G-sharp minor

From Wikipedia, the free encyclopedia
Jump to: navigation, search
G minor
Relative key B major
Parallel key G major
enharmonic: A major
Dominant key D minor
Subdominant C minor
Enharmonic A minor
Component pitches
G, A, B, C, D, E, F, G
G-sharp natural minor scale ascending and descending. About this sound Play 
G-sharp harmonic minor scale ascending and descending. About this sound Play 
G-sharp melodic minor scale ascending and descending. About this sound Play 

G-sharp minor is a minor scale based on G, consisting of the pitches G, A, B, C, D, E, and F. For the harmonic minor, the F is raised to Fdouble sharp. Its key signature has five sharps.

Its relative major is B major, and its parallel major is G-sharp major, usually replaced by A-flat major, its enharmonic equivalent, since G-sharp major has 8 sharps including 1 double-sharp & A-flat major only has 4 flats, making G-sharp major be a rare name to use in music. Changes needed for the melodic and harmonic versions of the scale are written in with accidentals as necessary.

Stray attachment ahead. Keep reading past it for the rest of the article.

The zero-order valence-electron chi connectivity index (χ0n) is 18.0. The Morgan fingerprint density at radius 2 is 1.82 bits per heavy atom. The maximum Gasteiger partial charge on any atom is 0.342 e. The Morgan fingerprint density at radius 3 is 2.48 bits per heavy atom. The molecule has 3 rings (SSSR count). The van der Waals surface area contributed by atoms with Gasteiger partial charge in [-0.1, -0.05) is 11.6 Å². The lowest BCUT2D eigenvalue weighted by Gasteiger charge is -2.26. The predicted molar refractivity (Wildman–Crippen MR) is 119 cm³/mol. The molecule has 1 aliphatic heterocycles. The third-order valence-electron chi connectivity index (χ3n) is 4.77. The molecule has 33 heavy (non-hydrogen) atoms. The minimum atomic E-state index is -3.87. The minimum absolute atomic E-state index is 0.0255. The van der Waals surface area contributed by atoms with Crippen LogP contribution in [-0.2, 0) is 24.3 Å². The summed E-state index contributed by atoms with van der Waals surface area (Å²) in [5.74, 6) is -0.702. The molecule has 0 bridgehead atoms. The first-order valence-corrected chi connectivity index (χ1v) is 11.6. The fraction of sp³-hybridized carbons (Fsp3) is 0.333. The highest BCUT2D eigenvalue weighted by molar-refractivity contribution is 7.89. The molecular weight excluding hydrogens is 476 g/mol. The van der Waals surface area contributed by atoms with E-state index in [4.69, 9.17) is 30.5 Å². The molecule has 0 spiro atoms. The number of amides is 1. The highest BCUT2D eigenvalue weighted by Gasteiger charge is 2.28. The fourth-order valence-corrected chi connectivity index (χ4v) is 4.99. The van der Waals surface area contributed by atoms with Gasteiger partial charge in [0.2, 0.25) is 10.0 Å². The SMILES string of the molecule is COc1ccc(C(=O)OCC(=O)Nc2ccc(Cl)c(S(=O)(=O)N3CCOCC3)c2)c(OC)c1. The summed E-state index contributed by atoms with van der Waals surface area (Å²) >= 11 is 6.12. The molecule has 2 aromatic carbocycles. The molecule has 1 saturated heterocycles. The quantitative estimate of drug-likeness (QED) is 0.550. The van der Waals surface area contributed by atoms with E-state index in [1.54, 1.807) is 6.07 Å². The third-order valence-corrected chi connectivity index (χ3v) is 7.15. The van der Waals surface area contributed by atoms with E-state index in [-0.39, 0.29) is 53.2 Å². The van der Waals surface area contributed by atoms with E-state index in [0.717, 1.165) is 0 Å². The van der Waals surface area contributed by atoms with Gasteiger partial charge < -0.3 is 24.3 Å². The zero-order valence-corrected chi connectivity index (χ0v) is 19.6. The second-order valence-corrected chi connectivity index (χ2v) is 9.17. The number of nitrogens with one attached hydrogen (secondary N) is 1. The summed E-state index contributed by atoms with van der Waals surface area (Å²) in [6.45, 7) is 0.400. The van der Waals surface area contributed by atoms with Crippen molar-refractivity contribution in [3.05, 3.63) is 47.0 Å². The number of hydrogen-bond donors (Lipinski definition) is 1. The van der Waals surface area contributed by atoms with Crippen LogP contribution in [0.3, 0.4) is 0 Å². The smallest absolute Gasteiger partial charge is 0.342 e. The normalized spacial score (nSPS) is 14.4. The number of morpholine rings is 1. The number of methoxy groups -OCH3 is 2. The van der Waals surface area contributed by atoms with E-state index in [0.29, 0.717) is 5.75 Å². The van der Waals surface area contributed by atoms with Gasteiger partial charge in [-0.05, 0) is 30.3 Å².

Few symphonies are written in G minor; among them are Nikolai Myaskovsky's 17th Symphony, Christopher Schlegel's 5th Symphony, and an abandoned work of juvenilia by Marc Blitzstein.

The main theme of the Academy Award-winning score for the film Gravity, as well as the pop songs "New York" by Paloma Faith and "Poker Face" by Lady Gaga, were written in G-sharp minor.[1][2]

Despite the key rarely being used in orchestral music other than to modulate, it is not entirely uncommon in keyboard music, as in the sonatas of Alexander Scriabin. For orchestration of piano music, some theorists recommend transposing the music to G minor or A minor. If G-sharp minor is used, composers generally write B-flat wind instruments in the enharmonic B-flat minor, rather than A-sharp minor to facilitate reading the music.

In a few scores, the sharp A in the bass clef is written on the top line.



  1. ^ "Paloma Faith: "New York", Sheet music". sheetmusicdirect.com. Retrieved 8 May 2013. 
  2. ^ "Lady Gaga: "Poker Face", Sheet music". musicnotes.com. Retrieved 25 April 2014. 


  • A. Morris, "Symphonies, Numbers and Keys" in Bob's Poetry Magazine, III.3, 2006.

External links[edit]